Thursday, November 20, 2008

An Orthodox Woman Found Carrying Cold Weapons on the NY Subway

Today we had the multi-cultural Thanksgiving luncheon at work, which was at the danger of being turkey-less. Turns out our CFO rose to the occasion and paid for the turkey out of his own pocket. Thank you! The overachiever in me made two things, not just one, kabatchki and cranberry pie. And no, I did not bring down the oven while baking the pie, imagine that. There's a story with kabatchki, but it still does not involve any sort of sabotage or destructive activities on my part. You see, the recipe starts out as ratatouille and calls for eggplant and zucchini, among other things. Then it offers variations, one of them a Russian-style stewed veggie dish called kabatchki. The most ironic thing is that zucchini, “kabatchki” in Russian, is the first thing that is eliminated in the modified recipe. So it’s really kabatchki without kabatchki.

(Not our turkey, courtesy of Google Images, but close enough to the real one)

Traditionally we order turkey with some other stuff such as sweet potatoes, etc from Mendy's, so that kosher people like myself will have turkey along with the rest of the population. I somehow became the official turkey cutter of our department, and I am not quite sure how it happened. Because at home SubHub would not let me cut anything that was once alive, saying that killing a poor bird or animal twice is simply inhumane.

Well, I think the first time I became a carver, Mendy's either forgot to carve the turkey or didn't cut it thoroughly enough. Citing my vast experience with plastic cutlery, I volunteered to cut the bird with the plastic knife. I do not recommend. The second year I took it upon myself to bring in the real knife, just in case, and have been doing it ever since. So by default - your knife, you carve - I am the official carver. To my great relief Mendy's have been doing an excellent job, so I am mostly serving.

I am usually profusely thanked for my services and many people are kind enough to ask me whether with all the serving I had a chance to grab some food myself. However, even they probably don't realize the danger, into which I put myself every year, to ensure the semi-proper cutting of the bird. See, I have to take subway to work, and I am always petrified that I will be stopped by a police officer on the day of our luncheon and asked to show the contents of my bag, which would inevitably result in him finding my huge knife. If that ever happened, I most likely wouldn't taste turkey that day or maybe even that year. Once I decided just to keep the knife in my desk drawer and not transport it annually, but then I couldn't decide how I would explain the cold weapon among my work files come spring time, when Thanksgiving is that last thing on people's minds. It did occur to me that this finding might bring unexpected benefits, such as people trying their earnest not to upset me, etc. On the other hand, HR might get involved, and I would rather take my chances with the New York finest. So I took the knife home.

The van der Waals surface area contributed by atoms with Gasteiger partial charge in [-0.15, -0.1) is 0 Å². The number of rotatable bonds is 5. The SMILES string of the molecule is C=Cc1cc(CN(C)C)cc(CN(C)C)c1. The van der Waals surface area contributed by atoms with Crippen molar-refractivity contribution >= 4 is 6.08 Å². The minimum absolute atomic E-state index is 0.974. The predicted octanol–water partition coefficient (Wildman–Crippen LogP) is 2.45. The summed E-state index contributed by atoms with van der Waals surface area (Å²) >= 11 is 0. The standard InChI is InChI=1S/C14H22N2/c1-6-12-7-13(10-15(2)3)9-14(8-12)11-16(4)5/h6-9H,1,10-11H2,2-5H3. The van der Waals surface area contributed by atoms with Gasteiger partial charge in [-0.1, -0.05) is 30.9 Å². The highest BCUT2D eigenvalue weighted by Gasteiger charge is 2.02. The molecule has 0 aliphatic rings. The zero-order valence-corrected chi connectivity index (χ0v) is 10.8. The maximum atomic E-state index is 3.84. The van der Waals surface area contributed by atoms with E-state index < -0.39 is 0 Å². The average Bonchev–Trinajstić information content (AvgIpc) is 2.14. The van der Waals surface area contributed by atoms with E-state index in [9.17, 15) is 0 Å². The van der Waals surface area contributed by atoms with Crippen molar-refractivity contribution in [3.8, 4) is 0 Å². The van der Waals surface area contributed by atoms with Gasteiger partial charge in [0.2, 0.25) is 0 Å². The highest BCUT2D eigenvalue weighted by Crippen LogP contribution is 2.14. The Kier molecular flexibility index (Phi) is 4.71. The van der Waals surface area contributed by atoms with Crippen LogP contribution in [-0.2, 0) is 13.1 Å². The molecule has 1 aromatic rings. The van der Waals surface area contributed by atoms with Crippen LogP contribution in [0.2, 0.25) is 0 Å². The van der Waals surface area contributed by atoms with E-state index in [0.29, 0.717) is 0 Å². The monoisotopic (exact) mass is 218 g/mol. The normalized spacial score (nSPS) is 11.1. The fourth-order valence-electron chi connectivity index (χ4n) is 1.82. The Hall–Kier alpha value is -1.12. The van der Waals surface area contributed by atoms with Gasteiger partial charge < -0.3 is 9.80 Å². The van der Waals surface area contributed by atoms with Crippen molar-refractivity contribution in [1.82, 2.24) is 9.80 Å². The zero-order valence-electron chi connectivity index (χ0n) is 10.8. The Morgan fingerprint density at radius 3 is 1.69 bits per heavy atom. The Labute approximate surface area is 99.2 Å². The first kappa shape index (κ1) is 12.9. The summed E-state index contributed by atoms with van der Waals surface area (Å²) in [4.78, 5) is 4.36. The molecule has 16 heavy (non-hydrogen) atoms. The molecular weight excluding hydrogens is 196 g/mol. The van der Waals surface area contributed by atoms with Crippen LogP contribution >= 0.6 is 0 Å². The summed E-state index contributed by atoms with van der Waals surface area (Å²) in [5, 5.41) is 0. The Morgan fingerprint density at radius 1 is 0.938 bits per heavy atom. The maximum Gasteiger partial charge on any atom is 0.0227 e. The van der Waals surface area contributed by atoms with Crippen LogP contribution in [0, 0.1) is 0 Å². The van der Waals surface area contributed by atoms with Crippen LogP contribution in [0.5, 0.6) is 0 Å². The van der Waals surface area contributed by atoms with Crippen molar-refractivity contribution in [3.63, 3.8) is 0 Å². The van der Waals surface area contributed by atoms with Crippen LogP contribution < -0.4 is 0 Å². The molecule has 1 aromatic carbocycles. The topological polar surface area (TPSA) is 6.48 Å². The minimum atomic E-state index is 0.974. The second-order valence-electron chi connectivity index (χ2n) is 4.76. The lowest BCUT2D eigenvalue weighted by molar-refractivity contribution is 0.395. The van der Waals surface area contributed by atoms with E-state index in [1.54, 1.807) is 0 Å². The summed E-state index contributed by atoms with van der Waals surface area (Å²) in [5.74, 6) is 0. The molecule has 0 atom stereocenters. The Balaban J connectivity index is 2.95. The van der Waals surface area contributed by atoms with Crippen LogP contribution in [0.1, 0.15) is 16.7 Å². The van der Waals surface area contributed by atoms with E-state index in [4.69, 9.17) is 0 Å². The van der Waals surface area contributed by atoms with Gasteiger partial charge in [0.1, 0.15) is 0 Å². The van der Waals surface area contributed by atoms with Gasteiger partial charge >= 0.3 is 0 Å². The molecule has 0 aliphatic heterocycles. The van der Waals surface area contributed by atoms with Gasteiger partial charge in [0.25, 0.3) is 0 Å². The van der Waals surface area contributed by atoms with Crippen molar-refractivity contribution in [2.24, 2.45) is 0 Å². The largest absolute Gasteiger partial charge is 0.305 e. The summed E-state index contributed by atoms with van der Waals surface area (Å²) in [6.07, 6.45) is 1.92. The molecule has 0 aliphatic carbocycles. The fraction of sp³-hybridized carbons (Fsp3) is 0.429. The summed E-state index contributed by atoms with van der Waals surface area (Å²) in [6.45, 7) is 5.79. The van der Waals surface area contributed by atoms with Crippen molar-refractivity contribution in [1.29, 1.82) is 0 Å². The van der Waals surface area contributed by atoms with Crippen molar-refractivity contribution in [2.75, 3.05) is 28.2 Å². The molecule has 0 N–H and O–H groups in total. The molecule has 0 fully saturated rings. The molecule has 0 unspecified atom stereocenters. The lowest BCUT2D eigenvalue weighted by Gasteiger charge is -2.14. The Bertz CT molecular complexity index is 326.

With all the dangers, knives, and carving, the party was a good one, as always. So happy it wasn't fouled up by the economic downfall, etc.

At the end of the day... Again, not really ours, but close enough, courtesy of Google images, for those of you expecting some sort of wreckage in my post...

1 comment:

  1. I absolutely hate cutting anything, too lazy. Main reason I only buy breakaway halla.

    Bottom turkey looks too dry.

    One of my friends walks around everywhere with 2 knives. Ironically, he's also an accountant.


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